According to Defense News, the requirements were articulated in a letter sent July 15 to the director of the US Defense Security Cooperation Agency (DSCA). The letter was sent a week after a memorandum was signed by Polish Defense Minister Antoni Macierewicz and DSCA Director Vice Adm. Joseph Rixey that set up a two-stage plan on the Patriot deliveries.
The letter reads that Poland wants partial transfer of technology for IBCS and PAC-3 Missile Segment Enhancement interceptors and other technologies concerning the active electronically scanned array gallium nitride radar technology production line and SkyCeptor missiles. Poland wants to start domestic production of the missiles, according to the report.
"Failure to meet these provisions will result in the offset offer being rejected, which will then result in terminating the process for the procurement of the Wisla Patriot program," the letter reads.
Oleg Glazunov, a military analyst and associate professor of the sociology and political science department at the Russian Plekhanov Economic University, suggested that Poland is playing a game with the US.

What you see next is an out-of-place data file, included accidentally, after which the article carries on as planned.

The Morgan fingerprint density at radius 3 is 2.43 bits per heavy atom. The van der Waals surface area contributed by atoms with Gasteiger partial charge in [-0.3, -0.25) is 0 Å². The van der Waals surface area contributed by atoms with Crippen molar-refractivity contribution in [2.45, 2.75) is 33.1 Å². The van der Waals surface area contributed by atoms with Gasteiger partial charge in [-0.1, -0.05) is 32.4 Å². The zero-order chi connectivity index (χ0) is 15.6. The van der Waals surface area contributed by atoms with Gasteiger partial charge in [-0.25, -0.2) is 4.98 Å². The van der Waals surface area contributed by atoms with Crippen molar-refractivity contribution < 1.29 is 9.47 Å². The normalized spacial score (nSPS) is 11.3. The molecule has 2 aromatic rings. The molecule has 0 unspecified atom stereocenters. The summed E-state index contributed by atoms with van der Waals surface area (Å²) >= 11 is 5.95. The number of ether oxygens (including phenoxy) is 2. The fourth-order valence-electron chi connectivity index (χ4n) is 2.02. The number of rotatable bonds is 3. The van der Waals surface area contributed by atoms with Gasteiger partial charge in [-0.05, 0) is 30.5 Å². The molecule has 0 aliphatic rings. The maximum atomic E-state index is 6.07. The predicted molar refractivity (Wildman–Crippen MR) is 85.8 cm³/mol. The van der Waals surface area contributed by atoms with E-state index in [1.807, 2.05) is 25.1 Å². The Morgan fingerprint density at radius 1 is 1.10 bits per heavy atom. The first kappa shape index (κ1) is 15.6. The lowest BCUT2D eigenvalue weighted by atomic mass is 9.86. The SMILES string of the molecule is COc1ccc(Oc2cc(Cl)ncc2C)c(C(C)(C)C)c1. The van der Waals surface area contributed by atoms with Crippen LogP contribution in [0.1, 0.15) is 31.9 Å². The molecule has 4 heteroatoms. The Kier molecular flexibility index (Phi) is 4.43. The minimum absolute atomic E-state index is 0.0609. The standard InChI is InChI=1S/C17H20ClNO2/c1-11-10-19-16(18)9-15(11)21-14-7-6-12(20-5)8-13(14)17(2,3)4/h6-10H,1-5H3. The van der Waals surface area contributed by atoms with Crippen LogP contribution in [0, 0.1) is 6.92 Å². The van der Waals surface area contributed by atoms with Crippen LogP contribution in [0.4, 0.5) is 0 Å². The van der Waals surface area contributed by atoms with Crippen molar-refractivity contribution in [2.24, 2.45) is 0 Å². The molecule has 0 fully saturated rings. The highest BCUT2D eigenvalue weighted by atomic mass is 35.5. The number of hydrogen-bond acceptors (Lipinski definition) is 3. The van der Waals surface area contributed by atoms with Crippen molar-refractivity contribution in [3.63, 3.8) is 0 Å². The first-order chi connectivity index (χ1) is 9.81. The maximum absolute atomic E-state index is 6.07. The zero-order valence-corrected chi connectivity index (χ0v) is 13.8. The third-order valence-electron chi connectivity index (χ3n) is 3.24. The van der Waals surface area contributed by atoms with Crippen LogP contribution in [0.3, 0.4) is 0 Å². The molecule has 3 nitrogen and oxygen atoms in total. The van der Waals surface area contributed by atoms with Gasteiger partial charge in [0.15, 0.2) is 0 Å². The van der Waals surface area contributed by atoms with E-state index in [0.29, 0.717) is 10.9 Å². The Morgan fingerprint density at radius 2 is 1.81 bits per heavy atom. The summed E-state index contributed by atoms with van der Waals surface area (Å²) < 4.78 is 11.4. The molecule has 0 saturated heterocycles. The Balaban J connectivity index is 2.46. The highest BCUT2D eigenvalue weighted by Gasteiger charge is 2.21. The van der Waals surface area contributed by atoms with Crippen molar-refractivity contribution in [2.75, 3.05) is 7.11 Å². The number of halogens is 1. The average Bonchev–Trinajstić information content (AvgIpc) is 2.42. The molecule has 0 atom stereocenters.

"Warsaw will never give up this deal. Poland doesn’t have its own missile defense systems. Where could they obtain military technology? This is why Poland is trying to lure this technology from the US," Glazunov said in an interview with Radio Sputnik.
However, according to the expert, Washington will not do Warsaw’s bidding.
"The US knows that once the technology is transferred to Poland there is the risk they may emerge somewhere else, for example in the Middle East. So, the requirements of the Polish Defense Ministry are unlikely to be met. Poland will have to buy Patriot without its technology," he pointed out.
"They tried to do the same when they bought French helicopters. Now, Poland wants American technology, citing the need to counter Russia. But this will not work out. The US doesn’t share technology with anyone," the expert concluded.
Poland plans to strike a $7.5 billion deal with the United States to buy eight Patriot batteries. Defense Minister Macierewicz expressed hope to receive the missile systems by 2022 and to see them operational by 2023.
Patriot is a long-range, all-altitude, air defense system capable of countering tactical ballistic missiles, cruise missiles and advanced aircraft.